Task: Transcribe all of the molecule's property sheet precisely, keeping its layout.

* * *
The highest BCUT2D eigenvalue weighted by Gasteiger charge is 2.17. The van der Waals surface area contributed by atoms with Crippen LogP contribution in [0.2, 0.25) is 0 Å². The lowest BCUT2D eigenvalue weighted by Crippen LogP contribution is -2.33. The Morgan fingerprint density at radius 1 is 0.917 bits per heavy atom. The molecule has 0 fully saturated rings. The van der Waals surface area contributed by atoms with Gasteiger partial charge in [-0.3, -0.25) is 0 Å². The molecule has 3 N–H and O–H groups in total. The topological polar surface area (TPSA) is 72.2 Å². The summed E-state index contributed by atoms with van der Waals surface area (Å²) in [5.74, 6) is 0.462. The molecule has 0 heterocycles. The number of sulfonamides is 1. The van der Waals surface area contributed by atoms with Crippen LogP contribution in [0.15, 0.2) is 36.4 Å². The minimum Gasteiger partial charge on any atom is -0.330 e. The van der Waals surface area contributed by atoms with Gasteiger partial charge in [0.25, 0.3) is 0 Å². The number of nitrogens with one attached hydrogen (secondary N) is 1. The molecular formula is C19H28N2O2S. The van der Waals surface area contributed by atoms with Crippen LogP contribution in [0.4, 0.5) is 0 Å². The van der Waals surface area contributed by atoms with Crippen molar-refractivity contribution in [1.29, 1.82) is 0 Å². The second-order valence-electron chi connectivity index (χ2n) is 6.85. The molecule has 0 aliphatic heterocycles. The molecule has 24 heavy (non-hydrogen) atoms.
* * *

The highest BCUT2D eigenvalue weighted by Gasteiger charge is 2.17. The van der Waals surface area contributed by atoms with Crippen LogP contribution in [0.2, 0.25) is 0 Å². The lowest BCUT2D eigenvalue weighted by Crippen LogP contribution is -2.33. The Morgan fingerprint density at radius 1 is 0.917 bits per heavy atom. The molecule has 0 fully saturated rings. The van der Waals surface area contributed by atoms with Gasteiger partial charge in [-0.3, -0.25) is 0 Å². The molecule has 3 N–H and O–H groups in total. The topological polar surface area (TPSA) is 72.2 Å². The summed E-state index contributed by atoms with van der Waals surface area (Å²) in [5.74, 6) is 0.462. The molecule has 0 heterocycles. The number of sulfonamides is 1. The van der Waals surface area contributed by atoms with Crippen LogP contribution in [0.15, 0.2) is 36.4 Å². The minimum Gasteiger partial charge on any atom is -0.330 e. The van der Waals surface area contributed by atoms with Gasteiger partial charge in [0.25, 0.3) is 0 Å². The number of nitrogens with one attached hydrogen (secondary N) is 1. The molecular formula is C19H28N2O2S. The van der Waals surface area contributed by atoms with Crippen LogP contribution in [0.4, 0.5) is 0 Å². The van der Waals surface area contributed by atoms with Crippen molar-refractivity contribution in [1.29, 1.82) is 0 Å². The second-order valence-electron chi connectivity index (χ2n) is 6.85. The molecule has 0 aliphatic heterocycles. The molecule has 24 heavy (non-hydrogen) atoms.